The story of a survivor of the horrific April 9, 1947 Woodward tornado
Taken from a March 9, 2013 story, The Oklahoman:
By Bryan Painter
WOODWARD — Sue Marts Alexander was a child.
About 8:40 p.m. April 9, 1947, a tornado struck Woodward, killing 107 in the city of 5,500. Lives also were claimed in other communities that night.
Alexander, 3 years old at the time, was already in bed with her older sister and younger brother at Woodward when it hit. What she knows is what her family was told and in turn relayed to her.
A man found Alexander and took her to the hospital at Mooreland, about 10 miles east of Woodward. He said he heard a child crying and located her in a hole beneath a car.
Alexander has two scars across the top of her knees and several on her back.
She knows that her eyes “were packed with mud and I couldn’t see for a few days” after the tornado in early April 1947.
She and her siblings were scattered by the tornado.
When her mother began searching for the children, she first went to an area where the bodies of the deceased had been taken before she headed to the hospital.
“Mom found a little girl that looked like my sister wearing the same type of pajamas with pig tails, in the area among the deceased,” Alexander said. “When she found my sister at the Mooreland hospital, she was actually looking for me and for my brother. She heard someone yell ‘Mom!’ and looked and they were shaving my sister’s head to get the splinters out.”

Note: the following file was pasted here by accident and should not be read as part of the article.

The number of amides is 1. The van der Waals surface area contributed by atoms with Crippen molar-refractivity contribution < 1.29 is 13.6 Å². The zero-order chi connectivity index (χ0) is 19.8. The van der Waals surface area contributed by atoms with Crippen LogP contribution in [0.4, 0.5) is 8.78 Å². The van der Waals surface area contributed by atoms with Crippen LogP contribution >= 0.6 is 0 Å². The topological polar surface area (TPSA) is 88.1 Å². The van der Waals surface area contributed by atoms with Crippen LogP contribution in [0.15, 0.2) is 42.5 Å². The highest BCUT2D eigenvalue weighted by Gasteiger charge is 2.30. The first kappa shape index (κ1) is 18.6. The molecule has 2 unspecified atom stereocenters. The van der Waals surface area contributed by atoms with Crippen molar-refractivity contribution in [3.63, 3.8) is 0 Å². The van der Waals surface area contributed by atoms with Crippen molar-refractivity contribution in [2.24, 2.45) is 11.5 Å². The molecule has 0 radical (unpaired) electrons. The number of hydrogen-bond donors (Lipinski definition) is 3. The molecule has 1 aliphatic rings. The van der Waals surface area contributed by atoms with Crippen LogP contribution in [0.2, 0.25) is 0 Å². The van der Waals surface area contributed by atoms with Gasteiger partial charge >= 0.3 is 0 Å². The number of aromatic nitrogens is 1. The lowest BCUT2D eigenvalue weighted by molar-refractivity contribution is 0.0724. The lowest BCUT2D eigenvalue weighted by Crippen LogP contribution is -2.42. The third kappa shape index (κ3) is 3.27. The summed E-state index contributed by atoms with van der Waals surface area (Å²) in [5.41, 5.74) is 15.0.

Alexander and her siblings survived the tornado.
Today, Alexander lives near Fort Supply in far northwestern Oklahoma. She and husband Tony have a storm shelter at their home. The shelter is about 30 years old.
If weather is moving in, Alexander won’t go to bed until it’s out of the area, “because I’m watching all the time.”
That leads to a somewhat humorous memory.
One night, storms were moving in, and Alexander called her son who lived next door and said “Get to the cellar.”
The voice on the other end wasn’t that of her son, but the person said, “Sue?” She said, “Yes.”
In her haste, she had accidentally dialed someone her son had gone to school with.
She told him she had meant to call her son and he said, “Is it that bad, Sue?” and she replied, “It’s that bad.”
The two saw each other awhile later.
Alexander recalls, “He said, ‘Sue we were asleep, we had no idea. I appreciate your call.’”
She was warning the public, one call at a time.